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Dahlonega rehab center helps patients reclaim independence
Technology aids in opening doors, turning on appliances
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One room at the Chelsey Park Health and Rehabilitation center in Dahlonega, Ga., is set up as a grocery store. There are different rooms and stations at the center for patients who are there for short-term rehabilitation that mimic situations patients will be faced with when they return home. - photo by Erin O. Smith

Patients at a rehabilitation facility in Dahlonega who — due to neurological disorder — are trapped by the limitations of their own bodies can find new life thanks to the availability of a new and rare technology.

By swiping through and selecting options on their smartphone or tablet, patients with diseases such as multiple sclerosis, Lou Gehrig’s and Parkinson’s can open doors, turn on the television, close the blinds and flip on the lightswitch using a high tech technology called PEAC — Proximis Environment Automation Controller.

Brian O’Rourke, executive director of Chelsey Park Health & Rehabilitation, said the Dahlonega facility is one of only three in the country to offer it.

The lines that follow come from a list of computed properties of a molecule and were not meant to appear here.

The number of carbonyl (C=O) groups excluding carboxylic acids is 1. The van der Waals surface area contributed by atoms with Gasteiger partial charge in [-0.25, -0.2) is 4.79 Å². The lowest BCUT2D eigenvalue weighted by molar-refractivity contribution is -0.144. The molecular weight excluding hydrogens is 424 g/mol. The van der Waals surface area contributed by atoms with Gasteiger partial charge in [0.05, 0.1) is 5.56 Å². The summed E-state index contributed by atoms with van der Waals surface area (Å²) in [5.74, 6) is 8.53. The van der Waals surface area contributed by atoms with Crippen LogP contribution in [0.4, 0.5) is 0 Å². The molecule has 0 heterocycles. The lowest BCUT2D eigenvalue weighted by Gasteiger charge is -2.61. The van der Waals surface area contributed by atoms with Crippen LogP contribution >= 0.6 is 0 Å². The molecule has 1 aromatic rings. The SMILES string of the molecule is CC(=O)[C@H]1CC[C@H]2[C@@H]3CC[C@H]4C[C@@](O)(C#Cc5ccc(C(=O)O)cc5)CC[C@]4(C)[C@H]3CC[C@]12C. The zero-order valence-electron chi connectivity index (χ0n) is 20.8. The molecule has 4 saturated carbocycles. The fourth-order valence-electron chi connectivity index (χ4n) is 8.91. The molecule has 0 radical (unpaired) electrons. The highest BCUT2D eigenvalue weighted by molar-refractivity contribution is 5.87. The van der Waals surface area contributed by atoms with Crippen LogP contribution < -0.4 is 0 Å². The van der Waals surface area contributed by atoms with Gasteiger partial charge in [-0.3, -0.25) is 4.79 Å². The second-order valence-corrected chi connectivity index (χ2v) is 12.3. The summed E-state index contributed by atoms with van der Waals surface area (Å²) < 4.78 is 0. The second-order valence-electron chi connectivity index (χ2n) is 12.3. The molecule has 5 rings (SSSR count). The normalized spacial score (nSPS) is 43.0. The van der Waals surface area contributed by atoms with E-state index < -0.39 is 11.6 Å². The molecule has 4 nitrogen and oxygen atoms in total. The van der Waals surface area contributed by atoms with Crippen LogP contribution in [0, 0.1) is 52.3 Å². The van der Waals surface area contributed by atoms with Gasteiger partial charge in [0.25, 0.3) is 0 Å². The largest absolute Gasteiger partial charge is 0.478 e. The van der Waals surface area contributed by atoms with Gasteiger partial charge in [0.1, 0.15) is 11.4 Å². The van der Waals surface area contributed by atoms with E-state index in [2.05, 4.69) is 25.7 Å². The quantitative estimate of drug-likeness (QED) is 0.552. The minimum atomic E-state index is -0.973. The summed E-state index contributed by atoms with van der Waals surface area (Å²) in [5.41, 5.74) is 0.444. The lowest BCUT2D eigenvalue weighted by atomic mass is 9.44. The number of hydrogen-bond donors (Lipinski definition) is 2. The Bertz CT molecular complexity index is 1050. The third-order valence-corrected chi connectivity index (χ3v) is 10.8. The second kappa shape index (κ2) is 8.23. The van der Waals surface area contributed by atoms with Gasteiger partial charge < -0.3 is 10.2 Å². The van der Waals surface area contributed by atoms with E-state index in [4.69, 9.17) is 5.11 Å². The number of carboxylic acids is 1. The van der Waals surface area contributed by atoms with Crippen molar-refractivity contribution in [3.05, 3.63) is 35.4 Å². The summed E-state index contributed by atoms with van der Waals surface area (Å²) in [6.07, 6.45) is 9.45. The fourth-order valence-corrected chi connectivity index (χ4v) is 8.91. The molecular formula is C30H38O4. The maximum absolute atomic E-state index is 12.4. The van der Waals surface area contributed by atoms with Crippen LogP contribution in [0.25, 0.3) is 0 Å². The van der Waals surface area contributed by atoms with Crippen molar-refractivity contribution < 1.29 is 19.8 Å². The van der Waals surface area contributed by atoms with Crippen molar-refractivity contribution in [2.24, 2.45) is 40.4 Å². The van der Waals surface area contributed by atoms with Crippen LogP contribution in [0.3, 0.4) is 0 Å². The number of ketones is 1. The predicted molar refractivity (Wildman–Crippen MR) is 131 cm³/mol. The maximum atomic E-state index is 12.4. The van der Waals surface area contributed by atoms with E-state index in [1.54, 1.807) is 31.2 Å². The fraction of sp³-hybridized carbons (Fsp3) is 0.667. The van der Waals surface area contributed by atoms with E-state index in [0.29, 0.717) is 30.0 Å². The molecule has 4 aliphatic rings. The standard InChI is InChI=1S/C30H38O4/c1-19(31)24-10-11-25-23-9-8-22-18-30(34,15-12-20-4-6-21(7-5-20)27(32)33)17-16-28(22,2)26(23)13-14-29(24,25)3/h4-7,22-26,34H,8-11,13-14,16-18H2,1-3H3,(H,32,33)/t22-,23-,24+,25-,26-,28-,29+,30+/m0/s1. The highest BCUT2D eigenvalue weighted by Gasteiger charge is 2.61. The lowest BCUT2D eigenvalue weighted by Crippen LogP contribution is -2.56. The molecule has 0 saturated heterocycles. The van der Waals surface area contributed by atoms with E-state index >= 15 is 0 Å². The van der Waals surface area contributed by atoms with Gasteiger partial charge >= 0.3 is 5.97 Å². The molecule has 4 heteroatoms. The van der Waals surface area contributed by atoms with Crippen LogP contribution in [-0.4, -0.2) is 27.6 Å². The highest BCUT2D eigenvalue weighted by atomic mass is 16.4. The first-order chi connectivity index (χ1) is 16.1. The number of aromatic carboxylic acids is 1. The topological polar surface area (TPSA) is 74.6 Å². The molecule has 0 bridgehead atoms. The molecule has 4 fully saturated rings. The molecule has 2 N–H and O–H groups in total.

“Patients who suffer from disorders in which ... their bodies have deteriorated but their minds are perfectly functional, they are the ones who benefit from this,” O’Rourke said.

Lynne King, vice president of Chelsey Park Health & Rehabilitation, said that “most people with these types of diseases, their minds are intact. They just can’t move their body anymore. The PEAC technology provides that independence they normally wouldn’t have.”

For those patients who do not have the use of their hands, the PEAC technology can even read eye or head movement.
“Literally, you can look at the tablet and make it open a door,” King said. “It also works with head movement. It’s really an amazing technology. If you can move your eyes, you can use this keypad.”

Other features at Chelsey Park Health & Rehabilitation include a “town square” area in which patients can practice getting in and out of a car, visit a faux grocery store and simulate countless other instances of life in the real world.

“They can practice real life,” O’Rourke said. “We want to make sure they can do all these things here, so that when they leave the center they won’t have to come back to us.”

Open since May, the three-story nursing center currently has three patients. With 60 beds, O’Rourke said, there is plenty of room for more.

A not-for-profit center serving neurological and also short-term rehabilitation patients, Chelsey Park is located at 200 Mountain Park Drive in Dahlonega. For more information, visit

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